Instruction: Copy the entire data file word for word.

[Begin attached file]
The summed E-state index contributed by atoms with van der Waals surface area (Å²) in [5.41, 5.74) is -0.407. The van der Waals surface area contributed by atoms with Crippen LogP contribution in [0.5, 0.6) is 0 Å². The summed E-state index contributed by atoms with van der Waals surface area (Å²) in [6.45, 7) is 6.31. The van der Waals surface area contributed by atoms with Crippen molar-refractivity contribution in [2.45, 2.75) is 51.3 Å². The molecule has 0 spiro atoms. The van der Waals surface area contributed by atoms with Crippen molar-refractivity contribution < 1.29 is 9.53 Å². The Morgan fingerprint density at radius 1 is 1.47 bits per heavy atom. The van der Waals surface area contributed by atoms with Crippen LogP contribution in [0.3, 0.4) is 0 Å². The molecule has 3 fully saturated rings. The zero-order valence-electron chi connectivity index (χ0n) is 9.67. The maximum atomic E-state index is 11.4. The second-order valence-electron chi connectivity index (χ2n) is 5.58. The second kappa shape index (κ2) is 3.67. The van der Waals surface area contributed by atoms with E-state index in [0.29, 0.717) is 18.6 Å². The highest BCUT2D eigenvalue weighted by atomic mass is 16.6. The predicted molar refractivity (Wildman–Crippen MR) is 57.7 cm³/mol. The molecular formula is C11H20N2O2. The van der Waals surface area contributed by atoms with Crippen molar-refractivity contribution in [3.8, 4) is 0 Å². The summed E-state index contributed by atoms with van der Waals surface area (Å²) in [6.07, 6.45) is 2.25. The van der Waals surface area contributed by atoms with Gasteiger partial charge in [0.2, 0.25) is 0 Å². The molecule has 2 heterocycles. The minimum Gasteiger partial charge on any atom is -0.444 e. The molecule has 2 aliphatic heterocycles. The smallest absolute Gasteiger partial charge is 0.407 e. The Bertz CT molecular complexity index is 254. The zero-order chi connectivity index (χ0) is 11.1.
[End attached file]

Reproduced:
The summed E-state index contributed by atoms with van der Waals surface area (Å²) in [5.41, 5.74) is -0.407. The van der Waals surface area contributed by atoms with Crippen LogP contribution in [0.5, 0.6) is 0 Å². The summed E-state index contributed by atoms with van der Waals surface area (Å²) in [6.45, 7) is 6.31. The van der Waals surface area contributed by atoms with Crippen molar-refractivity contribution in [2.45, 2.75) is 51.3 Å². The molecule has 0 spiro atoms. The van der Waals surface area contributed by atoms with Crippen molar-refractivity contribution < 1.29 is 9.53 Å². The Morgan fingerprint density at radius 1 is 1.47 bits per heavy atom. The van der Waals surface area contributed by atoms with Crippen LogP contribution in [0.3, 0.4) is 0 Å². The molecule has 3 fully saturated rings. The zero-order valence-electron chi connectivity index (χ0n) is 9.67. The maximum atomic E-state index is 11.4. The second-order valence-electron chi connectivity index (χ2n) is 5.58. The second kappa shape index (κ2) is 3.67. The van der Waals surface area contributed by atoms with E-state index in [0.29, 0.717) is 18.6 Å². The highest BCUT2D eigenvalue weighted by atomic mass is 16.6. The predicted molar refractivity (Wildman–Crippen MR) is 57.7 cm³/mol. The molecular formula is C11H20N2O2. The van der Waals surface area contributed by atoms with Crippen molar-refractivity contribution in [3.8, 4) is 0 Å². The summed E-state index contributed by atoms with van der Waals surface area (Å²) in [6.07, 6.45) is 2.25. The van der Waals surface area contributed by atoms with Gasteiger partial charge in [0.2, 0.25) is 0 Å². The molecule has 2 heterocycles. The minimum Gasteiger partial charge on any atom is -0.444 e. The molecule has 2 aliphatic heterocycles. The smallest absolute Gasteiger partial charge is 0.407 e. The Bertz CT molecular complexity index is 254. The zero-order chi connectivity index (χ0) is 11.1.